“No,” he cried, with some emphasis in his voice. His heart pounded, and he could imagine what his evening would become. The messages would be like little ferrets, burrowing throughout the house, running down the wires, and hiding anywhere they thought he wouldn’t look. They wouldn’t stay put, either, but would scramble away if they thought he was getting close.
Hide-and-seek. That was it, the best way he could describe it. Smart televisions, smart appliances, all in a smart house. The world had gotten so smart it liked to tease its creators. Make ’em look like saps. Be wicked little children, just because they could.
By the time Allen got to the answering machine, only three messages remained. He unplugged the cable from the side, trapping them inside before they could escape, too. The connector was hot in his hand, suggesting that they’d been fleeing two and three at a time. No wonder they’d gotten out so fast. He pushed the input icon and held it close to his lips where he whispered in what he hoped was an ominous tone.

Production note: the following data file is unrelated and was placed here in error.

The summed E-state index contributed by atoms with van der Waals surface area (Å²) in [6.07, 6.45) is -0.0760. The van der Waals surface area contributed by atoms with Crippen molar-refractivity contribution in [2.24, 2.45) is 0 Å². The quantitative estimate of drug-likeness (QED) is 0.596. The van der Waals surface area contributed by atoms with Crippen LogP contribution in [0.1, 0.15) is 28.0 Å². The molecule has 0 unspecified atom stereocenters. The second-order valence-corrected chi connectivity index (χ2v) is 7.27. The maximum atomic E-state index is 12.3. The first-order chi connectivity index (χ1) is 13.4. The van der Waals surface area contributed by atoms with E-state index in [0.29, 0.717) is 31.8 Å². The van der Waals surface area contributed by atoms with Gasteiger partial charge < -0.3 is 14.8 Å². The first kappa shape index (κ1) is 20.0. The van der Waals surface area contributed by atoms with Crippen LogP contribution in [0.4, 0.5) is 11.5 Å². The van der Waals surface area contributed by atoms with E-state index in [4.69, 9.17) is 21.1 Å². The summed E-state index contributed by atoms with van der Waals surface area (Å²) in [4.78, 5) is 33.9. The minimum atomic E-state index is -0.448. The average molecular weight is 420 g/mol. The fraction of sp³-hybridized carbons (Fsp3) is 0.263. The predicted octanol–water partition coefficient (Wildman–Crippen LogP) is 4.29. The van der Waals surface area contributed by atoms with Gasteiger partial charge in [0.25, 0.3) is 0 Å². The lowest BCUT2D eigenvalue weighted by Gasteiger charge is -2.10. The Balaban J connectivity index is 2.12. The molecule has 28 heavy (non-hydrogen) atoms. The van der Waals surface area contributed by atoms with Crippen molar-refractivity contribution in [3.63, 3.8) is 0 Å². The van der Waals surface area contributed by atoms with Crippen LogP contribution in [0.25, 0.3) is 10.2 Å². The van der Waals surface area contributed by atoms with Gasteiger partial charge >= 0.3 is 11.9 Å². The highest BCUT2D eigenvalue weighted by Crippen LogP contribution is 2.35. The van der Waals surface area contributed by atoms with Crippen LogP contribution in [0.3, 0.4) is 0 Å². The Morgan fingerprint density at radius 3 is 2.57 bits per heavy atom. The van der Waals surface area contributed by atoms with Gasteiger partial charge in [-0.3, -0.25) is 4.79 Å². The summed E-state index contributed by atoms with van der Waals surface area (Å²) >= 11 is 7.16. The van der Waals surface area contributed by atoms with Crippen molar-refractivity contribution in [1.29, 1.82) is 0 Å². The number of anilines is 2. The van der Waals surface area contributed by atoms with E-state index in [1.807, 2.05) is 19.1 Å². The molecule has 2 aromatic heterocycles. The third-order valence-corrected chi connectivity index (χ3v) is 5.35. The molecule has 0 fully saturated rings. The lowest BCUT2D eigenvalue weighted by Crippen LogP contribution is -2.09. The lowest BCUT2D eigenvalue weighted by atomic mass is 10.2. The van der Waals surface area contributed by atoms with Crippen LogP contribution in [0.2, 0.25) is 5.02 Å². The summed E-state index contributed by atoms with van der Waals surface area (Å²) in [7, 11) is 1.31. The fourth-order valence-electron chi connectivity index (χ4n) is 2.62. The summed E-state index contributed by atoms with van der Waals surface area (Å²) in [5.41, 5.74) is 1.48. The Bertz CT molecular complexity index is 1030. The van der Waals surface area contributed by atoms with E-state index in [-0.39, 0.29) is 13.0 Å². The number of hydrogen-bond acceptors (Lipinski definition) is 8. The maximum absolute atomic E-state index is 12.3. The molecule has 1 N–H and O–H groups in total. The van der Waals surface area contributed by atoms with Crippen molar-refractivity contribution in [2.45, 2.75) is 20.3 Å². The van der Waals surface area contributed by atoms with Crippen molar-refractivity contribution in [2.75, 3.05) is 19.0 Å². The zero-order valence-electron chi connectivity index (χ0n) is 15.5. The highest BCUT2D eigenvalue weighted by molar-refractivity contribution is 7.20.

“Trapped, heh, heh, heh. If you want me to listen to you, you’d better think about helping me locate your compadres. If not, I know where the delete icon is, and I’ve tapped it before, you can bet your bottom dollar. Think about that for a while.”
He released the input icon and dropped the machine back on the table. He’d come back to it later when the messages that hadn’t escaped had a chance to stew awhile. He wouldn’t delete them before listening to each one, but they didn’t know that, or at least, he thought they didn’t.